Wriggly worms and seed library featured at annual Seedy Saturday event
Learn about how to do your own worm composting, how to contribute to local seed and food sustainability and hobnob with like-minded gardening enthusiasts at the annual Seedy Saturday Seed Share and Exchange in Grand Forks, Saturday, March 9.
This year’s event, which is hosted by the Grand Forks and Boundary Regional Agricultural Society (GFBRAS), and the Boundary Organic Producers, is opened from 10 a.m. to 3 p.m. at the Holy Trinity Anglican Church located at 7252 7th Street in Grand Forks.
Besides providing a place to exchange local seeds, buy local seeds and get information about becoming a grower for the Boundary Seed Bank Project, the seed share is also a place to learn new gardening skills.
“People need to remind themselves that seeds are something we can have a direct relationship with,” said Sheila Dobie, director for the Boundary Seed Bank Project. The local seed supply is part of the local food supply and they need to participate in that.”
Like last year, Lorraine Dick, coordinator of the community garden in Grand Forks, will be on hand to teach gardening techniques. Last year she demonstrated how to make your own seed tapes with toilet paper. This year she’ll be demonstrating vermiculture – or the use of worms to create compost.
The new seed library, which will be contained at the Grand Forks and District Public Library will also be highlighted at this year’s gathering. The seed library will essentially be a collection of seeds free to anyone who wants them and it is also an opportunity to continue collecting locally sourced seeds for the Boundary Seed Bank Project.
The Boundary Seed Bank Project will be they’re looking for people who would like to help save seeds to help with local food security projects, said Dobie.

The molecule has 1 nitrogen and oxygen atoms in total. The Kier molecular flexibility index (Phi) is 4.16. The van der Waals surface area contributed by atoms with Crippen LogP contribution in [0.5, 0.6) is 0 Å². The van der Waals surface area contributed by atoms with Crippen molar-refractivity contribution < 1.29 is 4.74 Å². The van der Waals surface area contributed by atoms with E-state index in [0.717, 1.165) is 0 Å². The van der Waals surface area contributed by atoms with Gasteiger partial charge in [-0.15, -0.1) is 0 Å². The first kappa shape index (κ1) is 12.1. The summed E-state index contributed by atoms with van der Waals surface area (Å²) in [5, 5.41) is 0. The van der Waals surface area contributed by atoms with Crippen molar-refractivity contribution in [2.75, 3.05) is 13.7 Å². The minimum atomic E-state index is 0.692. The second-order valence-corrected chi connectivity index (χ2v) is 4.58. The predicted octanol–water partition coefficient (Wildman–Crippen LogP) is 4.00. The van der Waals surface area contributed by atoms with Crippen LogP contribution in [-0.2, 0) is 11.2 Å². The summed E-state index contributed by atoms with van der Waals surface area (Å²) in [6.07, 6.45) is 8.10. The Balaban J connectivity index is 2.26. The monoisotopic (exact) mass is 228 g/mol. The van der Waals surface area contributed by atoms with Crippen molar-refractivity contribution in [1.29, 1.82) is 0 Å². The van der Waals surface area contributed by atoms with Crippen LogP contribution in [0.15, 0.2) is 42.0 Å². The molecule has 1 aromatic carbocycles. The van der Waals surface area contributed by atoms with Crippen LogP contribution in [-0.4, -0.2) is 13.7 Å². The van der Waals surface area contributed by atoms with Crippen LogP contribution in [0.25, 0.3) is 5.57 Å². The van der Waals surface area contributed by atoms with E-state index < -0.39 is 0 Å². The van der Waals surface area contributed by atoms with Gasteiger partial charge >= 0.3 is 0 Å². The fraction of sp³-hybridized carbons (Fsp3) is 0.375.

“People will be there to talk about saving seeds,” said Dobie. “Anyone interested with being a seed custodian and how to become one can come talk about it.”
She also hopes to have a regional seed grower from Creston at this year’s event, which will further diversify the local seed selections.
Funding for the Seedy Saturday Seed Share and Exchange in Grand Forkswas provided by The Bauta Family Initiative on Canadian Seed Security, a project of USC Canada delivered in partnership with Seeds of Diversity Canada and supported by The W. Garfield Weston Foundation. For more information visit www.usc-canada.org and www.seeds.ca.
If you are bringing in seeds to exchange, please make sure the seeds are packaged and labeled with the name and date the seeds were harvested.
Seedy Saturday movement began 23 years ago
The concept of Seedy Saturdays or seed exchanges began in Canada in the late 1980s. The first Seedy Saturday event was held in Vancouver on February 14, 1989.
The movement was established to preserve heritage varieties of vegetables, fruits, flowers and grains that were nearly impossible to find at that time but are now more common thanks to the movement. Saving heritage seeds increases the genetic diversity of our foods and avoids the extinction of those varieties.
Seeds should be open-pollinated, which means they can germinate on their own. Today’s commercial seeds are often treated so they can’t reproduce and therefore forces the gardener to buy more seeds the following year.
To view our original story about the Seed Library visit: